Public access to our Silver Lake spells recreation.
The wayside park and the boat launch ramp at Silver Lake have been developed on 12 acres of land leased to Manitowoc County by the Franciscan Sisters of Christian Charity of Holy Family Convent.
A concrete boat ramp and pier are available for launching canoes, sailboats and rowboats. Motors, except for electric motors, are restricted from the lake by town ordinance.
Silver Lake provides an excellent opportunity for families to fish from shore or by boat. With reduced bag limits and increased size limits on walleye and northern pike, the lake is providing opportunities for a trophy fish and action for anglers with perch and bluegills.
The existing watershed drains into Silver Creek, which eventually flows to Lake Michigan. However, historically, Silver Creek did not flow into Silver Lake. In the 1930s, it was diverted into Silver Lake.
Silver Lake received additional phosphorus, other nutrients and sediment from the creek, and has seen a steady decline in water quality, frequent algal blooms and an increase in aquatic vegetation since that time.
By 2001, concern over the high nutrient levels and extensive rough fish populations resulted in a project to restore the modified watershed to its more natural conditions by again separating Silver Creek from Silver Lake.
The project, completed in 2002, constructed a berm on the north side of Silver Lake, thereby separating Silver Creek from Silver Lake.
Subsequent rough fish eradication and fish restocking has also occurred. But now, the berm separating Silver Lake from Silver Creek has proven to be inadequate, resulting in overflows between the water bodies.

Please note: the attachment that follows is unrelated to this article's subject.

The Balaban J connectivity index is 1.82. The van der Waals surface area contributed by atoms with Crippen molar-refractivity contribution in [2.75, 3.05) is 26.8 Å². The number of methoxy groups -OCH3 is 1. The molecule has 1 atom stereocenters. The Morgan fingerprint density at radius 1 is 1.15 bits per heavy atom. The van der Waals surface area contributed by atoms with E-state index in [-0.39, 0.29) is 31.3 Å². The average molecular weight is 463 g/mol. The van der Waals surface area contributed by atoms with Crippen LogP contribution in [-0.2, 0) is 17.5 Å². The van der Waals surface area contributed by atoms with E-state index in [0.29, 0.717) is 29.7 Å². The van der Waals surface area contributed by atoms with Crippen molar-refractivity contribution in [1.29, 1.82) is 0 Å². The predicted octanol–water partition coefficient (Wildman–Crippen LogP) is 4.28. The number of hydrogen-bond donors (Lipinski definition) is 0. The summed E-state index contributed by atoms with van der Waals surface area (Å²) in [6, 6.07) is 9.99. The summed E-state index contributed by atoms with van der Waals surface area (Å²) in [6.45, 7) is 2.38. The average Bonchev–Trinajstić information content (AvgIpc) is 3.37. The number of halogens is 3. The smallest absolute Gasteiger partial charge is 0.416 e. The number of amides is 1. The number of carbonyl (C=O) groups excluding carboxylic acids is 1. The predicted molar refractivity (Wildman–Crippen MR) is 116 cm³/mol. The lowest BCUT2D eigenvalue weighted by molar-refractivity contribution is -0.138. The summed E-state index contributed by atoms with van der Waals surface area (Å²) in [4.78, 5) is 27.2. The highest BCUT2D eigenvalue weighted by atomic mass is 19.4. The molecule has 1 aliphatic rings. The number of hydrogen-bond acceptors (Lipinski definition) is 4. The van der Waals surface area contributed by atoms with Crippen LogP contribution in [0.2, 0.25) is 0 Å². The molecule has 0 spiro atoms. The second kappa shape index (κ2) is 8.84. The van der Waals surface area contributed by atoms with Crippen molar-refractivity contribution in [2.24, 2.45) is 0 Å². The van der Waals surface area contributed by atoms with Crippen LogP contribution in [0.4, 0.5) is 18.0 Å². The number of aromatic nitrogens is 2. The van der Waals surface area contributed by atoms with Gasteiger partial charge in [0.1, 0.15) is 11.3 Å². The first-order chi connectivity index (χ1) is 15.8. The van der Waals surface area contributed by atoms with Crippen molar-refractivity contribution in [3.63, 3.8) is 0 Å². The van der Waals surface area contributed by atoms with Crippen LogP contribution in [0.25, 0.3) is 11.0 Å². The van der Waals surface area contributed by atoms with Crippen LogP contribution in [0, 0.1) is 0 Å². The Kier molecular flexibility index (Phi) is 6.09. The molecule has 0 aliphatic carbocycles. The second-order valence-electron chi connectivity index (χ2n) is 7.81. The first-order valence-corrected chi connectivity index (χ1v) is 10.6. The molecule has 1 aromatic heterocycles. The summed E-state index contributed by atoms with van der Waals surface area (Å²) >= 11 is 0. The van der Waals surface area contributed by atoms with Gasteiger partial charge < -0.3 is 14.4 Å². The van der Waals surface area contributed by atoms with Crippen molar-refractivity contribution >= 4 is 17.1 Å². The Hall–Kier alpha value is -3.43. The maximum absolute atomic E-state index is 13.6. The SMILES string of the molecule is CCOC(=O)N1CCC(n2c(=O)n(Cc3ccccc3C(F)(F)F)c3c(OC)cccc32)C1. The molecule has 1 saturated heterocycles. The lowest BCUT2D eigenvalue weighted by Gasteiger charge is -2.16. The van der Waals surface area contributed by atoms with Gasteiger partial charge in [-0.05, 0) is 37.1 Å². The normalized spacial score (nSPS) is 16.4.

At a recent listening and planning session with the Manitowoc County Lakes Association, Pete Tarnowski presented the Silver Lake project background, modeling evaluation and improvements to effectively eliminate the overflow of Silver Creek into Silver Lake.
He says: “It is unknown whether the prior modeling adequately represented both existing and proposed conditions, whether site conditions changed, or whether modeling methods have improved since this initial estimate of overflow frequency.”
An employee of the Department of Parks and Planning, Tarnowski has been a shoreland zoning specialist. He has now assumed additional responsibilities as the county parks manager. His department has been responsible for keeping the remediation of the Silver Creek diversion and the boat launch area at Silver Lake on track. He is the point man to respond to virtually all county issues concerning area lakes, including management needs and park maintenance.
Improvements at Silver Lake consist of removing the old boat launch box culvert structure, which was inhibiting flow during flood events, raising the berm elevation between Silver Lake and Silver Creek between the U.S. 151 structure and the boat launch, and raising the berm elevation between Silver Lake and Silver Creek between the boat launch and the current pedestrian structure to contain higher flood levels, and constructing a new truss structure crossing of Silver Creek about 60 feet downstream of its current location for access to a new boat launch location.